Parametric statistical tests assume that the data belong to some type of probability distribution. The normal distribution is probably the most common. That is, when graphed, the data follow a "bell shaped curve".On the other hand, non-parametric statistical tests are often called distribution free tests since don't make any assumptions about the distribution of data. They are often used in place of parametric tests when one feels that the assumptions of the have been violated such as skewed data.For each parametric statistical test, there is one or more nonparametric tests. A one sample t-test allows us to test whether a sample mean (from a normally distributed interval variable) significantly differs from a hypothesized value. The nonparametric analog uses the One sample sign test In one sample sign test,we can compare the sample values to the a hypothesized median (not a mean). In other words we are testing a population median against a hypothesized value k. We set up the hypothesis so that + and - signs are the values of random variables having equal size. A data value is given a plus if it is greater than the hypothesized mean, a negative if it is less, and a zero if it is equal.he sign test for a population median can be left tailed, right tailed, or two tailed. The null and alternative hypothesis for each type of test will be one of the following:Left tailed test: H0: median ≥ k and H1: median < kRight tailed test: H0: median ≤ k and H1: median > kTwo tailed test: H0: median ≠ k and H1: median = kTo use the sign test, first compare each entry in the sample to the hypothesized median k.If the entry is below the median, assign it a - sign.If the entry is above the median, assign it a + sign.If the entry is equal to the median, assign it a 0.Then compare the number of + and - signs. The 0′s are ignored.If there is a large difference in the number of + and - signs, then it is likely that the median is different from the hypothesized value and the null hypothesis should be rejected.When using the sign test, the sample size n is the total number of + and - signs.If the sample size > 25, we use the standard normal distribution to find the critical values and we find the test statistic by plugging n and x into a formula that can be found on the link.When n ≤ 25, we find the test statistic x, by using the smaller number of + or - .So if we had 10 +'s and 5 -'s, the test statistic x would be 5. The zeros are ignored.I will provided a link to some nonparametric test that goes into more detail. The information about the Sign Test was just given as an example of one of the simplest nonparametric test so one can see how these tests work The Wilcoxon Rank Sum Test, The Mann-Whitney U test and the Kruskal-Wallis Test are a few more common nonparametric tests. Most statistics books will give you a list of the pros and cons of parametric vs noparametric tests.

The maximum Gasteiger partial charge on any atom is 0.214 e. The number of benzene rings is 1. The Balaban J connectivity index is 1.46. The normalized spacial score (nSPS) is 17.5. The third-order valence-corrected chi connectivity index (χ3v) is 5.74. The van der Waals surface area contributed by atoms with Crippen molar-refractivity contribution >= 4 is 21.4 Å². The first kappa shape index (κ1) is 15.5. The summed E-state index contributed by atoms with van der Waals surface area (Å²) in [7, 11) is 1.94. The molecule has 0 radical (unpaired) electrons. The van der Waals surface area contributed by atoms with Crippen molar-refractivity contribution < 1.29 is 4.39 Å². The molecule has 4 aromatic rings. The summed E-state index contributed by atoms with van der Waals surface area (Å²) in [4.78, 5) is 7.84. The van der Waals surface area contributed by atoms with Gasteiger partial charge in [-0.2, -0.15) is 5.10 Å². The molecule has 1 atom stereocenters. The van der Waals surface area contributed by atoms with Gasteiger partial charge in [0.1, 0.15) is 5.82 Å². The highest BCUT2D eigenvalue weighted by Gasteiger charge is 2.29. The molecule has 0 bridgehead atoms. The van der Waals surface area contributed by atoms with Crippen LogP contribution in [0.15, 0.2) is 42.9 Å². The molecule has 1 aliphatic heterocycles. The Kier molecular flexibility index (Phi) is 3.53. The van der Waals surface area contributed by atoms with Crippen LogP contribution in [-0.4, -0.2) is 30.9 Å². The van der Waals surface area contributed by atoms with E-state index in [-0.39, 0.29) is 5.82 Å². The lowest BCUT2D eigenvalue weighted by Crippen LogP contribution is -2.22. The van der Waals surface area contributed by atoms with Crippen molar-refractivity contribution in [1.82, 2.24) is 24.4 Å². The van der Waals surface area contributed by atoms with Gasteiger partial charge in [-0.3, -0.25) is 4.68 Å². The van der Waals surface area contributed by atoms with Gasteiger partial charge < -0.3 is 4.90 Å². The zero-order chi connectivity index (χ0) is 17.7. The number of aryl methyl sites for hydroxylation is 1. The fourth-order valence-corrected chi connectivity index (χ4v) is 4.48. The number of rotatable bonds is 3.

Parametric, since we may assume that the salaries of male and female employees follow normal distributions.

Basic Statistical Return is the full form of BSR code,

a statistical is a question that has a variety of answers, but a non-statistical question has only one answer. like if i say "how old am i?" that is a non-statistical question because there is only one answer. But if I say "How old are the 6th and 7th grade students in school?" that is a statistical question because there will be various answers.

non-parametric I believe the above is a reductionistic assumption bassed upon ill-informed logic. Chi-square is a statistic that is related to the central limit theorem in the sense that proportions are in fact means, and that proportions are normally distributed (with a mean of pi [not 3.141592653...] and a variance of pi*(1-pi)). Therefore, we can perform a normal curve test for examining the difference between proportions such that Z squared = chi square on one degree of freedom. Since Z is indubitably a parametric test, and chi square can be related to Z, we can infer that it is, in fact, parametric. From another approach, a parametric test is a test that makes an assumption about the value of a parameter (the measure of the population rather than your sample) in a statistical density function. Since our expected frequencies are based upon either theory, or a mathematical assumption based upon the average of our presented frequencies, i.e. the mean, we are making an assumption about what the parameter of our distribution would be. Therefore, given this assumption, and the relationship of chi square to the normal curve, one can argue for chi square being a parametric test.

t-test is the statistical test used to find the difference of mean between two groups

an approach to sampling that has the characteristics of being randomly selected and the use of probability theory to evaluate sample results. Whereas non-statistical sampling is therefore any sampling approach that does not have both of the characteristicss of statistical sampling. I hope this will help....